The Fertility Centers of Illinois (FCI) has notified nearly 80,000 current and former patients that their information may have been compromised.
FCI engaged independent forensic investigators to conduct an investigation after becoming aware of an intrusion on its internal systems on February 1, 2021. The investigation revealed that an unauthorized third party had gained access to several FCI’s administrative files and folders containing certain data. Due to the security systems already in place, the investigation indicated that no EMR (electronic medical records) systems were accessed or otherwise compromised due to this incident.
On August 27, 2021, FCI determined that information related to certain FCI patients was included in the set of files accessed by the unauthorized third party, but there wasn’t any actual or attempted misuse of patient information as a result of this incident.
The impacted files contained personal information including the names of some patients, employer assigned identification numbers, passport numbers, Social Security numbers, financial account information, payment card information, treatment information, diagnosis, treating/referring physicians, medical record number, medical billing/claims information, prescription/medication information, Medicare/Medicaid identification information, health insurance group numbers, health insurance subscriber numbers, patient account numbers, encounter numbers, ill health/retirement information, master patient index, occupational-health related information, other medical benefits and entitlements information, other medical identification numbers, pat keys/reason for absence, sickness certificate, usernames and passwords with PINs or account login information, and medical facilities associated with patient information.
Upon learning of the incident, FCI immediately eliminated unauthorized access and brought in independent forensic investigators to investigate and remediate the matter. Since the incident, additional security measures have been taken to further secure access to data, individual accounts, and equipment, including the implementation of enterprise identity verification software. Additionally, all FCI employees have received enhanced training on security practices.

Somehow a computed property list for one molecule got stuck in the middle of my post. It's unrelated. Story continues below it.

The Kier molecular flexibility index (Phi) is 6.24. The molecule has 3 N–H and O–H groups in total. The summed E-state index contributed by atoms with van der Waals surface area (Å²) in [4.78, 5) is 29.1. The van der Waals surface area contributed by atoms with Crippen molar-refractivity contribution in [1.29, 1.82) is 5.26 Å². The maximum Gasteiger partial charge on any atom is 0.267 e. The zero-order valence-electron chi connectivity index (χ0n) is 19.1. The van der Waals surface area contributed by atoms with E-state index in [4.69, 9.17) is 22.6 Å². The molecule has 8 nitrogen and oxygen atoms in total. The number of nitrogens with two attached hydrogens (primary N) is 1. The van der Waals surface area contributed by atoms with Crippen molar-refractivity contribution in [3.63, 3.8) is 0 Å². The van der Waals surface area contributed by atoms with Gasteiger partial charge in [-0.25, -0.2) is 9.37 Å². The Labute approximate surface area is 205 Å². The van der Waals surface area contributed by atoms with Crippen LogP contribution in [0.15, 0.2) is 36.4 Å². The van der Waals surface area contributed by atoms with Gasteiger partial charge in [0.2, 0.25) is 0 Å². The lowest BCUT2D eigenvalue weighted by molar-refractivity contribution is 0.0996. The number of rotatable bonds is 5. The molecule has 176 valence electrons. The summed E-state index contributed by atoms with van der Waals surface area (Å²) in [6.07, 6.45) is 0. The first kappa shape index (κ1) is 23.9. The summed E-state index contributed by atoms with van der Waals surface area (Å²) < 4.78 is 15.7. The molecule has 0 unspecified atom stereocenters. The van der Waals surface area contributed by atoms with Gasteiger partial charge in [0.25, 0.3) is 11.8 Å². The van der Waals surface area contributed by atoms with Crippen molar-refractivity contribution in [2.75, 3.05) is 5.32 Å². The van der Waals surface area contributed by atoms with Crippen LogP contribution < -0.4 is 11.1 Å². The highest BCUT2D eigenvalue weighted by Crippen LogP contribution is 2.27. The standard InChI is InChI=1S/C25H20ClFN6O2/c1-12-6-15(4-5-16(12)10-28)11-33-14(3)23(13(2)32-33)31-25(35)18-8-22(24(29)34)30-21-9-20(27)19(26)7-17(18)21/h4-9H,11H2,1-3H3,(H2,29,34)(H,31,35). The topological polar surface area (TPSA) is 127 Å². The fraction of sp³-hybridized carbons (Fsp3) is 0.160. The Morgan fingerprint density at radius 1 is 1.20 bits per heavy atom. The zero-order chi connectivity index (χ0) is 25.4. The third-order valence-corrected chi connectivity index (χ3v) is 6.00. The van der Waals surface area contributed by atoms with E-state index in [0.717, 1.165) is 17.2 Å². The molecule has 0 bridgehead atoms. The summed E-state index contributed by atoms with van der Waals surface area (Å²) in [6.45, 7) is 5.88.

Jake Williams, Co-Founder and CTO at BreachQuest, an Augusta, Georgia-based leader in incident response, says, “It’s not uncommon for medical organizations to store patient data outside of their electronic health record (EHR) system, and it sounds like that’s what happened here. As the article notes, the EMR was not compromised due to unspecified security measures. However, files (presumably on some network share) were accessed by threat actors. It wouldn’t surprise me to learn that the EMR enforces MFA or doesn’t use domain authentication. Organizations should take inventory of where they may have regulated data that may fall outside of normal monitoring and audit controls. Those who don’t perform regular data inventory searches almost certainly have regulated data in their file shares – a location where it is just one phishing email away from compromise.”
“Although the source of the compromise is not known at this time, roughly 80,000 current and former patients’ data from the Fertility Centers of Illinois (FCI) were exposed. FCI has stated that they followed reasonable practices to protect their users and that an administrative account was used to obtain the data. These higher privileged accounts often have access to widespread data and act as a single point of failure, as evidenced by the large amount of user data exposed,” says Ben Pick, Principal Consultant at nVisium, a Falls Church, Virginia-based application security provider. “Without knowing the cause of the administrator’s account being compromised, the best advice is to limit their access based on ‘need to know.’ When these privileged accounts cannot be limited, then strong monitoring must be enforced. This would alert when anomalous calls are made to indicate when an administrator may be performing an excessive amount of searches and possibly exfiltrating data.”